The rest of verse 12 will give us values and behaviors to live by: clothe yourselves with compassion, kindness, humility, meekness, and patience. These behaviors are not associated with most of the people that the world may consider heroes in our society today, but they are qualities that Christ himself lived and taught as he shared with us the Beatitudes and parables such as the good Samaritan.
Verse 13 adds to these behaviors, especially in dealing with others, as we are told to exhibit forbearance and forgiveness. It is in these two practices that we in turn understand God’s own mercy and forgiveness towards ourselves.
Finally, I would like for us to spend some time thinking about this final portion of today’s scripture found in verse 14: 14 Above all, clothe yourselves with love, which binds everything together in perfect harmony. We have learned that in order to love others, we must be willing to see Christ in the other, and to in turn become agents of God’s grace offered in Christ for the world.
But here is the question for us to think back all the way back to our PR problem we mentioned a while back: does love bind everything together in perfect harmony?
In a few moments we will say our goodbyes and leave this wonderful place called church. And the truth is that we don’t know what will happen in the future. We have our ideas of what may happen, but really we just don’t know.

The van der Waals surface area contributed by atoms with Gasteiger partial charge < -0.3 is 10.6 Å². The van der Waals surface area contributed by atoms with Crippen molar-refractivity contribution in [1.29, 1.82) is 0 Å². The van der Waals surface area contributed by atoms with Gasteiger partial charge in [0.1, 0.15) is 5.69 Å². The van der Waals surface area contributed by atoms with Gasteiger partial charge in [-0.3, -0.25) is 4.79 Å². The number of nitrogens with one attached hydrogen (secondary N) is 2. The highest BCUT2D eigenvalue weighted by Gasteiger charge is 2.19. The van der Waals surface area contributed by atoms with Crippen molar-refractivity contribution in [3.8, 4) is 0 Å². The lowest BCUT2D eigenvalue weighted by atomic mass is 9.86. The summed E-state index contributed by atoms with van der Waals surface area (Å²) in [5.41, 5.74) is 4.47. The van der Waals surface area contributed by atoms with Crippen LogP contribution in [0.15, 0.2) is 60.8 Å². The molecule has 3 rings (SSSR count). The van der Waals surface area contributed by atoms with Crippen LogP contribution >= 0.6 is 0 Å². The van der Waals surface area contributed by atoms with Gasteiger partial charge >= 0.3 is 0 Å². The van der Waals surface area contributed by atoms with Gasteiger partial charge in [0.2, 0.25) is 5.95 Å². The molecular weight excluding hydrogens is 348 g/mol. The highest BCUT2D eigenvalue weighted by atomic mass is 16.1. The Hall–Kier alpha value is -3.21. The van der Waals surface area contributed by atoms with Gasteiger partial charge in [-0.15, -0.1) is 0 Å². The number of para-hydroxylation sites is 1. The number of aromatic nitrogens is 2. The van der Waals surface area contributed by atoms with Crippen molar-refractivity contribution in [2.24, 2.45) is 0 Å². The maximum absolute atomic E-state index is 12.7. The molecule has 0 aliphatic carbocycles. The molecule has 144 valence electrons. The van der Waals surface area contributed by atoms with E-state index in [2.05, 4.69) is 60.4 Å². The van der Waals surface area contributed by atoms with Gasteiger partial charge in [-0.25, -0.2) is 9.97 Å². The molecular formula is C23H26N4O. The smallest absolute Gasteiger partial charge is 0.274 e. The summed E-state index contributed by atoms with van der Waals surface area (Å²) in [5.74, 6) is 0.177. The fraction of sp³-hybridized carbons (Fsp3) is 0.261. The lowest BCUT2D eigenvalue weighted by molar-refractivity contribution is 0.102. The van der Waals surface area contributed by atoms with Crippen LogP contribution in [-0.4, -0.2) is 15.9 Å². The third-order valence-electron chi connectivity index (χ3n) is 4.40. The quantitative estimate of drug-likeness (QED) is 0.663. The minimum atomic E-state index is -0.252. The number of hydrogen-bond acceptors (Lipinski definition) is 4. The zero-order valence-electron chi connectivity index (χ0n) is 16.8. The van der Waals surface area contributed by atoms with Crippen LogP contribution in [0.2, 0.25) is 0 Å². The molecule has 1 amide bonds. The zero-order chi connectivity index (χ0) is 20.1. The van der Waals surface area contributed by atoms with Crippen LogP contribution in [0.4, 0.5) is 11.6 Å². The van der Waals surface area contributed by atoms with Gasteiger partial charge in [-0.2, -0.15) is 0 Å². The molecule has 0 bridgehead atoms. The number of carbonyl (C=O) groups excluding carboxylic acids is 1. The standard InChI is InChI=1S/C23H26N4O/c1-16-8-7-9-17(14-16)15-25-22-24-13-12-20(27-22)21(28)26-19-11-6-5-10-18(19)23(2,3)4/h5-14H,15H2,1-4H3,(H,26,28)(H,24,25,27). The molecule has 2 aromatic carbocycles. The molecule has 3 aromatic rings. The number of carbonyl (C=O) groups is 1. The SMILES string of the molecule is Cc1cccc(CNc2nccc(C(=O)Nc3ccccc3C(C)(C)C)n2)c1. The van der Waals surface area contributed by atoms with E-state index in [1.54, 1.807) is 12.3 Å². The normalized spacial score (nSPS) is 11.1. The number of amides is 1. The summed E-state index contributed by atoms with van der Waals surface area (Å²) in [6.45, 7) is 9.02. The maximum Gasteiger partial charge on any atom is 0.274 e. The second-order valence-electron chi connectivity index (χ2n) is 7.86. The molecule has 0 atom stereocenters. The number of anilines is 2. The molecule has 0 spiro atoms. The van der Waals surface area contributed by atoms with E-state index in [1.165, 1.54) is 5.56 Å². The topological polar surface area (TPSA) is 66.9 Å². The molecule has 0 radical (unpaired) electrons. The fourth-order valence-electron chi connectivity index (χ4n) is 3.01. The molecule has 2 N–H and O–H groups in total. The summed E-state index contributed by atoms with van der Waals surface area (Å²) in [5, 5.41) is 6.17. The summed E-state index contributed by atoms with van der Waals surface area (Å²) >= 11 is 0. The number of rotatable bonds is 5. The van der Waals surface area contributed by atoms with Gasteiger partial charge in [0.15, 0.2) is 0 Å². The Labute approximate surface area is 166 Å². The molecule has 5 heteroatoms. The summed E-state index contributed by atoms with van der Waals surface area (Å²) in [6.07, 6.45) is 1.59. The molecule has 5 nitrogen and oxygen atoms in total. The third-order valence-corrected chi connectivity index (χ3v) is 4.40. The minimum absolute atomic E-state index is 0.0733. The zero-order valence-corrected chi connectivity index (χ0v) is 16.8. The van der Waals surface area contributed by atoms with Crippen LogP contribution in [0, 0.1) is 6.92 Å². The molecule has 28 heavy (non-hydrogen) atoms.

We don’t know what will happen when we get home. We don’t know what will happen next week. We don’t know what will happen next year. We don’t know what will happen with the church, or the denomination, or the future of anyone of these young people we have been talking about.
But we do know about today. We know that we have a choice in how we live our lives today. Today we’re being called to live not by the standards of the world, but to live in the Spirit. We are called to live with compassion, kindness, humility, meekness, patience, forgiveness, and most importantly love.